Friday, 25 September 2015


You're lucky to see these animals. On the 450 acres of Blacka there may at any time be just a few, say 5 or 6. They tend to keep away from people and spend a lot of time hidden in the most secluded areas, possibly emerging at night or around dawn. The stag above was surprised this morning and quickly ran off into the trees edging the thickest woodland. A few years ago numbers of deer seemed to be growing but there has been something of a decline recently. Roe deer had been increasing until earlier this year but it's now some months since my last sight of them.

To continue the theme of this recent post, deer have no security here because those who make the conservation decisions do not see them as having a role in their plans. To make this clear, for the managers deer are expendable, dispensable, unnecessary, even a nuisance.  Some people might be surprised at this. But we should remember that the major features of their plans were formulated long before they were aware that large wild animals were beginning to move onto Blacka. However delighted the public were that this was happening those from Natural England and the conservation charities saw it differently. While they may have liked to portray themselves as "creating a landscape for wildlife" and even call themselves "wildlife trusts", this has always been a promotional contrivance. Their real intention is to make the land conform to a set of standards enabling Natural England (an agency dominated by farming interests) to say it is in 'good agricultural condition'. Hence the cows and sheep. More than one conservation manager has privately admitted to me that wild animals like deer are actually an inconvenience. Their office-born ideas are put under threat by wild animals whose freedom and unpredictability cannot be factored into work programmes and management plans.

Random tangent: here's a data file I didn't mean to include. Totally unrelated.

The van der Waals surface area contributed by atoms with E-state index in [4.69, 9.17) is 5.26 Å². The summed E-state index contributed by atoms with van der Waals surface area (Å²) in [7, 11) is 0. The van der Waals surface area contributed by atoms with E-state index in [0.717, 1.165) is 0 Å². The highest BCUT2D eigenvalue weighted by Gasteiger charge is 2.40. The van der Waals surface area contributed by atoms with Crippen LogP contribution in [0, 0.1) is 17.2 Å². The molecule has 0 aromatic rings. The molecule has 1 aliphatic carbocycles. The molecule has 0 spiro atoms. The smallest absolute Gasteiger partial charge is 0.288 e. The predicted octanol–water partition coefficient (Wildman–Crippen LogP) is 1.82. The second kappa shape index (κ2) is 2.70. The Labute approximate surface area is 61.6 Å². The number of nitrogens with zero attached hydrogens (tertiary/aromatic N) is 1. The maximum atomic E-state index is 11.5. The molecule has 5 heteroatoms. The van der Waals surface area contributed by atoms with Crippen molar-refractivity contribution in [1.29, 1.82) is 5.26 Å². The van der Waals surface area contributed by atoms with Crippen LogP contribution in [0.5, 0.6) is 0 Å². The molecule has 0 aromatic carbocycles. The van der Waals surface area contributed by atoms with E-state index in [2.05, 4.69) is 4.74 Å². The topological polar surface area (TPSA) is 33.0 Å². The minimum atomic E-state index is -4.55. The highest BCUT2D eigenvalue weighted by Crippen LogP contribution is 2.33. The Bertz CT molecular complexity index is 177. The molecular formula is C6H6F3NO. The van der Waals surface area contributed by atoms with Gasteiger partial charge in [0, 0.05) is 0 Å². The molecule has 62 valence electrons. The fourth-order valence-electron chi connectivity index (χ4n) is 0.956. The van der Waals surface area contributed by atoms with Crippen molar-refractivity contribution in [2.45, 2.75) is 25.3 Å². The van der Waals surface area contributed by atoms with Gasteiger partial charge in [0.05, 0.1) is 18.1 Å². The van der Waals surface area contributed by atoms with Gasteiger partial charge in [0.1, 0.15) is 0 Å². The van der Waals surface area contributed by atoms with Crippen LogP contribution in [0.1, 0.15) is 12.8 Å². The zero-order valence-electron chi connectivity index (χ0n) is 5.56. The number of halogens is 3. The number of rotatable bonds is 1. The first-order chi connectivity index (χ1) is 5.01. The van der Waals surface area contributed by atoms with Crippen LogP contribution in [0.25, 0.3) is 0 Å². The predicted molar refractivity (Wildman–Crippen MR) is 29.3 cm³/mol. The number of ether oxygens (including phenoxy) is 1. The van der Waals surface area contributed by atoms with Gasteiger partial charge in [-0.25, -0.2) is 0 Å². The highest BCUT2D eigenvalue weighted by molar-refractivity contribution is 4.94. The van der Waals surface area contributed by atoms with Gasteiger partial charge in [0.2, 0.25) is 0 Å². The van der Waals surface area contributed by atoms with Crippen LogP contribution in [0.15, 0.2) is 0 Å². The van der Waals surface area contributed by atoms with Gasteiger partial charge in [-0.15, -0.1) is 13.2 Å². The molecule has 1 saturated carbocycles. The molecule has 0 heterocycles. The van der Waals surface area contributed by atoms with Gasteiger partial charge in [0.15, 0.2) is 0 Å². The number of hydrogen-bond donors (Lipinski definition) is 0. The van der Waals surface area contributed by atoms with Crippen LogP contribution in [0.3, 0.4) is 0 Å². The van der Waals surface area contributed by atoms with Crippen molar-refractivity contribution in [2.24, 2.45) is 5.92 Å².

That could happen with any wild animal or wild vegetation. Control from above is what it's about. Hence wild animals are no less vulnerable on a nature reserve than elsewhere. The plans of conservation have already put wildlife itself in danger. One example is the decision to spray with weedkiller a large area of the moors: the killing off of the vegetation allowed tasty new growth to appear which attracted the deer onto that one place when they would otherwise have wandered over a wider area. A drastic solution was then implemented.

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